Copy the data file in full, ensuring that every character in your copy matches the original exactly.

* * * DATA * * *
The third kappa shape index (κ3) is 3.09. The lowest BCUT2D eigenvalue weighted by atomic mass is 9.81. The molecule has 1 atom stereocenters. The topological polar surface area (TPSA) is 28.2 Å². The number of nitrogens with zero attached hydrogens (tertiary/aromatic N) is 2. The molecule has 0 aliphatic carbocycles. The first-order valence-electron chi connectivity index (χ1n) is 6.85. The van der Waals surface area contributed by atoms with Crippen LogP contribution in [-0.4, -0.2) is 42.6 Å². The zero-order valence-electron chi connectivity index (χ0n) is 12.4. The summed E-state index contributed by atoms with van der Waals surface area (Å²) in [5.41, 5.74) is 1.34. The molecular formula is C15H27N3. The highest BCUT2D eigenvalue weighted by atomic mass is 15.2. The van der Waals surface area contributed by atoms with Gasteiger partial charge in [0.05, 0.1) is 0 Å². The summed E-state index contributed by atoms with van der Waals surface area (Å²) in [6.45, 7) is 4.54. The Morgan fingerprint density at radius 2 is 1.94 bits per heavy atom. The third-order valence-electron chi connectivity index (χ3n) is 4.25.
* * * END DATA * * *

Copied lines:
The third kappa shape index (κ3) is 3.09. The lowest BCUT2D eigenvalue weighted by atomic mass is 9.81. The molecule has 1 atom stereocenters. The topological polar surface area (TPSA) is 28.2 Å². The number of nitrogens with zero attached hydrogens (tertiary/aromatic N) is 2. The molecule has 0 aliphatic carbocycles. The first-order valence-electron chi connectivity index (χ1n) is 6.85. The van der Waals surface area contributed by atoms with Crippen LogP contribution in [-0.4, -0.2) is 42.6 Å². The zero-order valence-electron chi connectivity index (χ0n) is 12.4. The summed E-state index contributed by atoms with van der Waals surface area (Å²) in [5.41, 5.74) is 1.34. The molecular formula is C15H27N3. The highest BCUT2D eigenvalue weighted by atomic mass is 15.2. The van der Waals surface area contributed by atoms with Gasteiger partial charge in [0.05, 0.1) is 0 Å². The summed E-state index contributed by atoms with van der Waals surface area (Å²) in [6.45, 7) is 4.54. The Morgan fingerprint density at radius 2 is 1.94 bits per heavy atom. The third-order valence-electron chi connectivity index (χ3n) is 4.25.